• 2001 – The 1993 logo was later replaced with a similar flatter and wider logo. The "U" is rendered in yellow on a blue oblong, with the "TV" in red on a yellow oblong contained inside the blue oblong. Its first use was in UTV's 2000 Christmas ident, replacing the previous set. On 6 January 2001, a new series of idents shot at various locations across Northern Ireland, including the Silent Valley Reservoir in County Down, Great Victoria Street in Belfast and the Hands Across the Divide sculpture at the Craigavon Bridge, Derry. This was complemented by further idents in 2002 featuring people walking towards the camera and touching the screen with their fingers to make the UTV logo appear.
  • 2002 – On 28 October 2002, most of the regional ITV companies adopted a common look with the ITV1 brand replacing the various station logos. This was marked with a series of idents showing actors, presenters and newsreaders associated with ITV appearing in idents. At the same time, UTV decided to adopt these idents, but replaced the ITV logo with their own station logo. The soundtrack used on these idents was identical to those heard on the ITV network versions. This is the nearest that UTV had come to using identical idents to the rest of the ITV network. Around Christmas 2002, UTV broadcast a similar collection of idents showcasing their own presenting talent, shown in addition to the national idents. By early 2003, the network and local celebrity idents were phased out, and a generic ident showing the UTV logo on an animated blue background was used in all junctions.
  • 2003 – UTV replaces its network-inspired graphics on 20 November 2003 with a series landscape films of Northern Ireland in their idents, in the form of a panorama shot as the camera revolved around a location.[67] Among the scenes used in this series of UTV idents included the Mourne Mountains, Enniskillen and Lurgan Park.[68] These idents primarily used one of the ident jingles until 3 November 2005, when UTV reprised its 1993–2002 station jingle.[69]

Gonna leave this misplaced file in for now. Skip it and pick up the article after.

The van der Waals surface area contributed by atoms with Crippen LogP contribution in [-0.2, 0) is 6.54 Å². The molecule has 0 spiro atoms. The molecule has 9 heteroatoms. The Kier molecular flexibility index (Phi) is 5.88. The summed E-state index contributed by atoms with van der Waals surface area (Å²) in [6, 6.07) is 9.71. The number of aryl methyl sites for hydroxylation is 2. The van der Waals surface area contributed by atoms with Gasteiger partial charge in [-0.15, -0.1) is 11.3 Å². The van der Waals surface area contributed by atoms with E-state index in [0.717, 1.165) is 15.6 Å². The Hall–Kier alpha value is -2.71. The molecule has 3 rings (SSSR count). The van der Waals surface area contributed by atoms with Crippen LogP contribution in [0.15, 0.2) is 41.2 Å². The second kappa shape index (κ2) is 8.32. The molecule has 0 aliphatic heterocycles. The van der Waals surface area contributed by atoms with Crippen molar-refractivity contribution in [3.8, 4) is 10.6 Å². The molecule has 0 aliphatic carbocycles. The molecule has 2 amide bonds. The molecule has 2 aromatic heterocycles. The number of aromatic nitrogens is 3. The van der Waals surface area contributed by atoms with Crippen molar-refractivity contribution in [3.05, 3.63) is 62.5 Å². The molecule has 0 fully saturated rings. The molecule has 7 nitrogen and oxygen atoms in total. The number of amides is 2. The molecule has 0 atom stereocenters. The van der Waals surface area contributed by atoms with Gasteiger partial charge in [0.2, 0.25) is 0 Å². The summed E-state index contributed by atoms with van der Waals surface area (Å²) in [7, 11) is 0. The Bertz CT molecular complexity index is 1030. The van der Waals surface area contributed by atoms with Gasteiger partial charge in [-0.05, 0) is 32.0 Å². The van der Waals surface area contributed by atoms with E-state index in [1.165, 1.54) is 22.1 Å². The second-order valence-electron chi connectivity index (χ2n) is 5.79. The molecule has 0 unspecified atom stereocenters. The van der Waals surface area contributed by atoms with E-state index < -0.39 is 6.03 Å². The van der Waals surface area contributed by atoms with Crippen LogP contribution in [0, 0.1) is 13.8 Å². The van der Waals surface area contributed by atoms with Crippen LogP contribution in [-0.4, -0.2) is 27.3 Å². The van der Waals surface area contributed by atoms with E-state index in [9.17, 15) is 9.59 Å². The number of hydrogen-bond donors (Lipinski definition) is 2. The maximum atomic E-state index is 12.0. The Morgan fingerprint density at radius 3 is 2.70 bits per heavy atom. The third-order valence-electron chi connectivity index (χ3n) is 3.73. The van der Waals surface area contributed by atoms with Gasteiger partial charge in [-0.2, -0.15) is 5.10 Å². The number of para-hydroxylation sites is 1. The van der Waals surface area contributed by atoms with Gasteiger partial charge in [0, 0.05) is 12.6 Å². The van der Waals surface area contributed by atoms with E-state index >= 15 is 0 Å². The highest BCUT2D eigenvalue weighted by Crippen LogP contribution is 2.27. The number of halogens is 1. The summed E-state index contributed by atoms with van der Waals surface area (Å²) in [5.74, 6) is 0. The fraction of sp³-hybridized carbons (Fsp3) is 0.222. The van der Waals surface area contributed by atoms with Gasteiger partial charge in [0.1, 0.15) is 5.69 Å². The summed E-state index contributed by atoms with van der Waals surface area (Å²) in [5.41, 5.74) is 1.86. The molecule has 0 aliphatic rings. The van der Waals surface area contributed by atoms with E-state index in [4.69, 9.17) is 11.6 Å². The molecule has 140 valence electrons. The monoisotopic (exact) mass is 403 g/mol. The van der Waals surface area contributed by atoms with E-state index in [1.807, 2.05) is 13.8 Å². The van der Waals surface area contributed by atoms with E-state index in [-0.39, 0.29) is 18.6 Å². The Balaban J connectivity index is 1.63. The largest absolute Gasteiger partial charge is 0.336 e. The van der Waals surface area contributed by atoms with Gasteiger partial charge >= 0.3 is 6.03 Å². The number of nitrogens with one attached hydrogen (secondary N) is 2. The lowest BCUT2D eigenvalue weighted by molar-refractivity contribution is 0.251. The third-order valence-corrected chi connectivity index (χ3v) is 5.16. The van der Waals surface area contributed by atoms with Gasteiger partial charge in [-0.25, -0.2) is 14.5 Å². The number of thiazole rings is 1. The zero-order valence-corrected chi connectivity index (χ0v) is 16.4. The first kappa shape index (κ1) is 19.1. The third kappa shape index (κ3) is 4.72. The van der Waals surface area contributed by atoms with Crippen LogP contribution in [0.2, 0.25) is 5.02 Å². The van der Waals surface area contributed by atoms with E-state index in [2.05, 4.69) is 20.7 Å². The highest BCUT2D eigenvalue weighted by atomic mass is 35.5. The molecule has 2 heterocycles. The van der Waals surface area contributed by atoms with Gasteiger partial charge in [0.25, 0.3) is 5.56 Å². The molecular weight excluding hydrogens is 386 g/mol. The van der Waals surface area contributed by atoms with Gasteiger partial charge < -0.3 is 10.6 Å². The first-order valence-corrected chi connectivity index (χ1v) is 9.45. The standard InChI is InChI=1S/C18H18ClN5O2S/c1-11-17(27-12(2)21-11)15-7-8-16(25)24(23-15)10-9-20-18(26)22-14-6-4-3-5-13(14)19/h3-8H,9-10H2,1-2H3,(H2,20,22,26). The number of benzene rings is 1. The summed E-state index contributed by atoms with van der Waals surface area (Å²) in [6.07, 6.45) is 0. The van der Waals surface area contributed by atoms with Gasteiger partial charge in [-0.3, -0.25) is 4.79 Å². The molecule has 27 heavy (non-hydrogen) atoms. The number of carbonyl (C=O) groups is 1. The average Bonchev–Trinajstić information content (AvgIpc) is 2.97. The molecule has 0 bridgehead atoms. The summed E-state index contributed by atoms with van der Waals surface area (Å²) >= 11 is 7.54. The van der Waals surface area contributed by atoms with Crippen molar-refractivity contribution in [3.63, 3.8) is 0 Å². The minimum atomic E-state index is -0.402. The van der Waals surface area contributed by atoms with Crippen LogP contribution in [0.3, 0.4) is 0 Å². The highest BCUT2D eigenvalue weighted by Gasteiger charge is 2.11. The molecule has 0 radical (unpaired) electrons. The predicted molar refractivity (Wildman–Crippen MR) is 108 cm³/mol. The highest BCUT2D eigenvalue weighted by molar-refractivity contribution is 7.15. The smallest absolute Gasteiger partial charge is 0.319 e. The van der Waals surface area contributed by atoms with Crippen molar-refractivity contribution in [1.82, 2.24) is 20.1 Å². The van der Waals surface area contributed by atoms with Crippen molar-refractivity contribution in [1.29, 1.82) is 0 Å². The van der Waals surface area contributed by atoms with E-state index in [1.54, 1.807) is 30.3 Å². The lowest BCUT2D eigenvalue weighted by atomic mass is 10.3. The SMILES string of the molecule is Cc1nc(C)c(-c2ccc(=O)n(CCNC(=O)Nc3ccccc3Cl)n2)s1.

• 2006 – To coincide with the introduction of a new identity across ITV plc stations on Monday 16 January 2006, UTV replaced its 2003 idents with a brand new set.[70] The new idents featured newly recorded films shot across Northern Ireland, again in the form of panoramas.[70] The landscape films used in these idents were updated in July 2007 and October 2008,[71] with the background of each ident changing from black to white in December 2008.[72] Special variations of the UTV idents were used to promote the 2006 North West 200 event,[73] 2006 Special Olympics,[73] the 2007 Rugby World Cup[74] and the UTV Rewind series.[75]
  • 2016 – On 17 October 2016, a brand new look was unveiled, aligning the UTV brand more closely with that of the ITV channel. The station idents, based on those used by ITV since a major rebrand in January 2013, included the UTV logo changing colour as it blended in on a live-action scene - a process known as "colour picking".[76]
  • 2020 – Since 2 April 2020, UTV has taken full ITV branding and presentation from London including network announcements, idents, promos and end credit sequences. This was initially announced as a temporary measure due to the impact of the COVID-19 pandemic on staff at the Belfast studios.[77] Local continuity was officially abandoned in November 2020 with the departures of the announcing team.[78]

Local continuity

Until April 2020, UTV was one of two stations in the ITV network – and the only one owned by ITV plc – to have its own continuity announcers.[citation needed]

UTV was also the last company in the network to retain in-vision continuity links, where the duty announcer appeared on-camera to introduce the evening's programmes. In later years, local continuity was generally restricted to evenings with in-vision links presented at weekends by senior announcer Julian Simmons. In 2009, the practice was restored to weekday evenings and presented by the entire announcing team.

Following the sale of UTV, ITV plc transferred most of the station's presentation operations from the Havelock House studios in Belfast to Red Bee Media in Chiswick, which provides playout services for most of ITV's channels.

The last live in-vision announcement was made by Simmons at 11.15 pm on Sunday 16 October 2016, marking the end of 57 years of local transmission.